In our case, continued participation over a number of years has swung into play a powerful sense of tradition.  I’ve got to confess, a creeping sense of mortality seems to have made us a tighter band of brothers and sisters when it comes to cranking this out.

And when all else fails, there’s always Jennifer there telling the reluctant among us that it wouldn’t be the same if we weren’t represented. And you know, we believe here.

Do you win control – by losing control – of the conversation?

Consumers trust each other more than they do the various organizations that turn the communications firehose on them every day, according to a recent Wall Street Journal article.

The piece, about Web 2.0 marketing, has an important implication for public involvement, community relations and other coalition- and network-building professionals.

One potential remedy for the persistent and often widespread mistrust of government and other large organizations may be to unchain (let alone allow) full public discussion of motives, actions and results on those organizations’ own blogs and websites.

The vast majority of such official sites do not allow public comment (except in narrow, heavily moderated instances), outbound links to special interest group sites or other mechanisms that promote unfettered dialog. The fear is that doing so will expose people to “crazies” who will muddle the discussion with erroneous information about public policy, large-scale projects or other initiatives.

Such fears may be beside the point.  No highway project, for example, was a great success because people were able to accurately cite the basic facts about it.  Such projects are a success when people are confident that the sponsoring agency is truthful and trustworthy.

How does a non-technical stakeholder make that assessment?  By personal experience with the agency.  By witnessing how – and how effectively – the agency responds to the questions and criticisms of others.  And by evaluating how others assess the performance of that agency.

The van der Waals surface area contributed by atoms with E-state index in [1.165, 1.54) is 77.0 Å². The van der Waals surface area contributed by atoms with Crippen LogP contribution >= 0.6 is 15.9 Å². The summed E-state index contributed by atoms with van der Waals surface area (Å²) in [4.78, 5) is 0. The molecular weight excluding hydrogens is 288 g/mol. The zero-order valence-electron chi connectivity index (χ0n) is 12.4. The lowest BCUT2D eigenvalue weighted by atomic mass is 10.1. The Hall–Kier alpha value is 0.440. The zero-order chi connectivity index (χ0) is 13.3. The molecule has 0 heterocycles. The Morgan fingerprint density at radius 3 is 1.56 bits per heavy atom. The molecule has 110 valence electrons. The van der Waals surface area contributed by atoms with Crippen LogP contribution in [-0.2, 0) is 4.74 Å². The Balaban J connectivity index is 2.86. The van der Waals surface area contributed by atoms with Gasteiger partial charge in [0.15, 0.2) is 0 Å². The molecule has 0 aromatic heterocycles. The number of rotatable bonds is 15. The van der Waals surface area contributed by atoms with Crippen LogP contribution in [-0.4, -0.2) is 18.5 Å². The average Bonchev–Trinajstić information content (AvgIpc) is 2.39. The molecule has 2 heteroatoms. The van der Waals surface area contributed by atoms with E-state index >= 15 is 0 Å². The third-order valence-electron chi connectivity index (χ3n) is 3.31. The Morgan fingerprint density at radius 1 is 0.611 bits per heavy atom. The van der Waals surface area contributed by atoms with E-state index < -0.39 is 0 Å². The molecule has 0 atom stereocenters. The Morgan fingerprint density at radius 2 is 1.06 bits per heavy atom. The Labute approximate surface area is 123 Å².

These avenues to to trust, confidence and support, however, are blocked by a non-existent or highly controlled Web 2.0 dialog between large organizations and their stakeholder.  In fact, such a dialog may force stakeholders to detour into information exchanges with the very “crazies” that policy makers fear most.

On the other hand, the fastest route for winning stakeholder confidence may simply be to throw open completely the conversation mechanisms you control. Doing so will be scary and uncomfortable at times; that’s guaranteed. 

But empowering stakeholders to air any question or concern, no matter how unlikely or unreasonable, provides you and your organization a continuous showcase for proving that you are open, honest and constituent focused.  And in the end, the result will be that those whose support you need most, the broad middle of the spectrum interested in the right decision above all else, will trust you to make that decision even if they don’t understand every technical detail.

The Coalitionist manifesto

All the simple problems have long since been solved.  

Now we have to deal with the personally, professionally, culturally, politically and all the other complex “lee” challenges that no one person or group can solve.  And in that kind of environment, the person most likely to succeed is the person who can effectively identify, engage and motivate people and organizations to band together, share resources and stay focused on meeting a common challenge.

That’s the theory, anyway, behind The Coalitionist. It’s intended to be a useful and sometimes irreverent soapbox for communicators, public involvement professionals and the occasional crackpot to share ideas, insights and tools for creating networks and coalitions united behind achieving common goals.